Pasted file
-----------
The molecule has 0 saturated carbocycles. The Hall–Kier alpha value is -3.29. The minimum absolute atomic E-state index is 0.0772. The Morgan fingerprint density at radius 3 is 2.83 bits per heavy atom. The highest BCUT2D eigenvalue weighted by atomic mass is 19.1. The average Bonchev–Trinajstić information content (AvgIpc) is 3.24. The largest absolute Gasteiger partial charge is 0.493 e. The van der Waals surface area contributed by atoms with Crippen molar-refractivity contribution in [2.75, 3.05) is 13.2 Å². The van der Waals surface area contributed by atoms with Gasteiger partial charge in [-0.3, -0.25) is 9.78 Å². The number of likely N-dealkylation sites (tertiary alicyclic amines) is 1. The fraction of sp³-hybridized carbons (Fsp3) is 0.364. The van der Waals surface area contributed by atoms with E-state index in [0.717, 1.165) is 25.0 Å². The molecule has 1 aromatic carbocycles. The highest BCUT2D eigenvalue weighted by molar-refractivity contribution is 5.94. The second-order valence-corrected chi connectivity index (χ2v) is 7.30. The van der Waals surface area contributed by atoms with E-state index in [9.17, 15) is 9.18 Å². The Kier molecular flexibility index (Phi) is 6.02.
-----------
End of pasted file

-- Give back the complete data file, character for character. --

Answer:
The molecule has 0 saturated carbocycles. The Hall–Kier alpha value is -3.29. The minimum absolute atomic E-state index is 0.0772. The Morgan fingerprint density at radius 3 is 2.83 bits per heavy atom. The highest BCUT2D eigenvalue weighted by atomic mass is 19.1. The average Bonchev–Trinajstić information content (AvgIpc) is 3.24. The largest absolute Gasteiger partial charge is 0.493 e. The van der Waals surface area contributed by atoms with Crippen molar-refractivity contribution in [2.75, 3.05) is 13.2 Å². The van der Waals surface area contributed by atoms with Gasteiger partial charge in [-0.3, -0.25) is 9.78 Å². The number of likely N-dealkylation sites (tertiary alicyclic amines) is 1. The fraction of sp³-hybridized carbons (Fsp3) is 0.364. The van der Waals surface area contributed by atoms with E-state index in [0.717, 1.165) is 25.0 Å². The molecule has 1 aromatic carbocycles. The highest BCUT2D eigenvalue weighted by molar-refractivity contribution is 5.94. The second-order valence-corrected chi connectivity index (χ2v) is 7.30. The van der Waals surface area contributed by atoms with E-state index in [9.17, 15) is 9.18 Å². The Kier molecular flexibility index (Phi) is 6.02.